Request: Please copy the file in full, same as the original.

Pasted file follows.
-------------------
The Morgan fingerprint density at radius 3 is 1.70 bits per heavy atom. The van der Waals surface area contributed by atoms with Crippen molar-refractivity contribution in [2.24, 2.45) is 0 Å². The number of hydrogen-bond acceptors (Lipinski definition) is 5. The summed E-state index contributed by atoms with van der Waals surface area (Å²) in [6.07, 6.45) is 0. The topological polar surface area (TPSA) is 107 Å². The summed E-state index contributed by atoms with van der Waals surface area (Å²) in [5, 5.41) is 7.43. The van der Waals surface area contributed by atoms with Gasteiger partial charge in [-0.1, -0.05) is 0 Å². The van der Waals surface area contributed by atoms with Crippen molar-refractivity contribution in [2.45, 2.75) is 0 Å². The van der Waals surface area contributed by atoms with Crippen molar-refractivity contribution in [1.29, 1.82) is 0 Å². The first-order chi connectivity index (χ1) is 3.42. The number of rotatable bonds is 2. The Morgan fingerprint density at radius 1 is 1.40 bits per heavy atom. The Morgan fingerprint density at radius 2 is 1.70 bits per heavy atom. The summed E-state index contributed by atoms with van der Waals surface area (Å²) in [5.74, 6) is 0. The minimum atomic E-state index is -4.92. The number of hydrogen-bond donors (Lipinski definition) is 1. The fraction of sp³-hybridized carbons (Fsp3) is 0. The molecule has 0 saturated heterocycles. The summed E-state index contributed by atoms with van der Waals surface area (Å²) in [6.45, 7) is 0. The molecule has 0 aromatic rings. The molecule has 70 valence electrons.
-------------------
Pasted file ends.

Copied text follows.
The Morgan fingerprint density at radius 3 is 1.70 bits per heavy atom. The van der Waals surface area contributed by atoms with Crippen molar-refractivity contribution in [2.24, 2.45) is 0 Å². The number of hydrogen-bond acceptors (Lipinski definition) is 5. The summed E-state index contributed by atoms with van der Waals surface area (Å²) in [6.07, 6.45) is 0. The topological polar surface area (TPSA) is 107 Å². The summed E-state index contributed by atoms with van der Waals surface area (Å²) in [5, 5.41) is 7.43. The van der Waals surface area contributed by atoms with Gasteiger partial charge in [-0.1, -0.05) is 0 Å². The van der Waals surface area contributed by atoms with Crippen molar-refractivity contribution in [2.45, 2.75) is 0 Å². The van der Waals surface area contributed by atoms with Crippen molar-refractivity contribution in [1.29, 1.82) is 0 Å². The first-order chi connectivity index (χ1) is 3.42. The number of rotatable bonds is 2. The Morgan fingerprint density at radius 1 is 1.40 bits per heavy atom. The Morgan fingerprint density at radius 2 is 1.70 bits per heavy atom. The summed E-state index contributed by atoms with van der Waals surface area (Å²) in [5.74, 6) is 0. The minimum atomic E-state index is -4.92. The number of hydrogen-bond donors (Lipinski definition) is 1. The fraction of sp³-hybridized carbons (Fsp3) is 0. The molecule has 0 saturated heterocycles. The summed E-state index contributed by atoms with van der Waals surface area (Å²) in [6.45, 7) is 0. The molecule has 0 aromatic rings. The molecule has 70 valence electrons.